Page 4: The number of juvenile West Australian rock lobsters is now officially the worst on record, forcing tough new restrictions on local fishermen and jacking up the price of a delicacy many sandgropers take for standard Christmas lunch fare.

Page 6: The number of warnings and penalties levied on employers for breaching the controversial 457 visa program has exploded in the past three years, backing union claims that the scheme is widely exploited.

Business: Diversified miner Oz Minerals has taken the extraordinary step of suspending trading in its shares until the end of the year as it battles to strike a deal with lenders over the critical refinancing of $US560 million ($871 million) worth of debt.

Shares in Fortescue Metals group surged as much as 42 per cent yesterday in a market awash with speculations of a takeover play by BHP or a deal with Chinese investors to take a stake in the Pilbara iron ore miner.

The Reserve Bank of Australia is expected to cut interest rates again today, perhaps by as much as 100 basis points.

The credit crisis and slowing economy are creating new pressures for chief financial officers, spurring turnover and increasing demand for experienced financial professionals.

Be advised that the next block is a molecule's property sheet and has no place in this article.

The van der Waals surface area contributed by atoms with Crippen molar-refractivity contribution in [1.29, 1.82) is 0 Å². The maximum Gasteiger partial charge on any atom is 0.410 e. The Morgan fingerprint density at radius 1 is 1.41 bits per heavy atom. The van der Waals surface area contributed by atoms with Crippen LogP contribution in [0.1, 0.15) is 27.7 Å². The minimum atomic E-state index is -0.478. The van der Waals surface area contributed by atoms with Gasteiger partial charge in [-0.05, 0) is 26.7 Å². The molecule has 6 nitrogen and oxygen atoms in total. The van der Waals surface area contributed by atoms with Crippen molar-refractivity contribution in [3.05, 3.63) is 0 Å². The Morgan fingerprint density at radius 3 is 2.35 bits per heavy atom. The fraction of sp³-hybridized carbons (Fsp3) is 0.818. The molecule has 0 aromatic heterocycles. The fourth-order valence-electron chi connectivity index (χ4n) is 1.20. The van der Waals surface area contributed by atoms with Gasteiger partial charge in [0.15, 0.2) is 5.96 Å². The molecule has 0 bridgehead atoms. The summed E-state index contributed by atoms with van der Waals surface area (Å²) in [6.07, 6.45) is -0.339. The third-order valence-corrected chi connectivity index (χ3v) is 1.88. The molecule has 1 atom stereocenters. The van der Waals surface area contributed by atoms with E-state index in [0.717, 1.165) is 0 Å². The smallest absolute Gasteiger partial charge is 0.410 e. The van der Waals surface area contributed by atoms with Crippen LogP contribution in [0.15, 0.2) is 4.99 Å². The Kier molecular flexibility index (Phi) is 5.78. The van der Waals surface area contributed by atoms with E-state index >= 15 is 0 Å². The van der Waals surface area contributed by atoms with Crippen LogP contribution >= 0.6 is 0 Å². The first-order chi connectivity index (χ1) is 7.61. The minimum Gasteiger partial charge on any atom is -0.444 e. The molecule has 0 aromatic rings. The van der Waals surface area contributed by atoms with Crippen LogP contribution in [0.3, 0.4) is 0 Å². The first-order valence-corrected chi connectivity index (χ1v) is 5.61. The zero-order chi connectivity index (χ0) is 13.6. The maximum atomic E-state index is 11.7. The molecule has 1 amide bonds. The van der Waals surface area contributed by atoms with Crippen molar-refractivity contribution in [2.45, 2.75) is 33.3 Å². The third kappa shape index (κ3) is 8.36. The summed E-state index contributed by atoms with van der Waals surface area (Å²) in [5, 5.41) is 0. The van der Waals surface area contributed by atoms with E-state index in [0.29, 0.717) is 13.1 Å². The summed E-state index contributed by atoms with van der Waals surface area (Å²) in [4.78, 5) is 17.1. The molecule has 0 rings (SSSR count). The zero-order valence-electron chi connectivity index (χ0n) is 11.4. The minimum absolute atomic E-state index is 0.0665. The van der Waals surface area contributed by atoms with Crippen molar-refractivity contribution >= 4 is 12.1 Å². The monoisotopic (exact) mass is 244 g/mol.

Futuris Corporation will abandon its investment company model and return to its grassroots, concentrating on its core agribusiness assets and changing its name to Elders.

Rio Tinto says it has deferred spending some aspects of its planned iron ore expansions in the Pilbara region of Western Australia but is pressing on with studies of rail and port works and yet to make a decision on future spending on the project.

Macquarie Group is preparing a savage cut of its Australian and global workforce.

Software company MYOB has rejected a $400 million-plus takeover offer from a private equity consortium and says it is talking with other potential suitors.

Insurance Australia Group will lift its stake in the general insurance arm of its Malaysian joint venture as part of an asset restructure after a 22 per cent drop in the JV's 2008 profit.

 

STANDING BY BUSINESS. TRUSTED BY BUSINESS.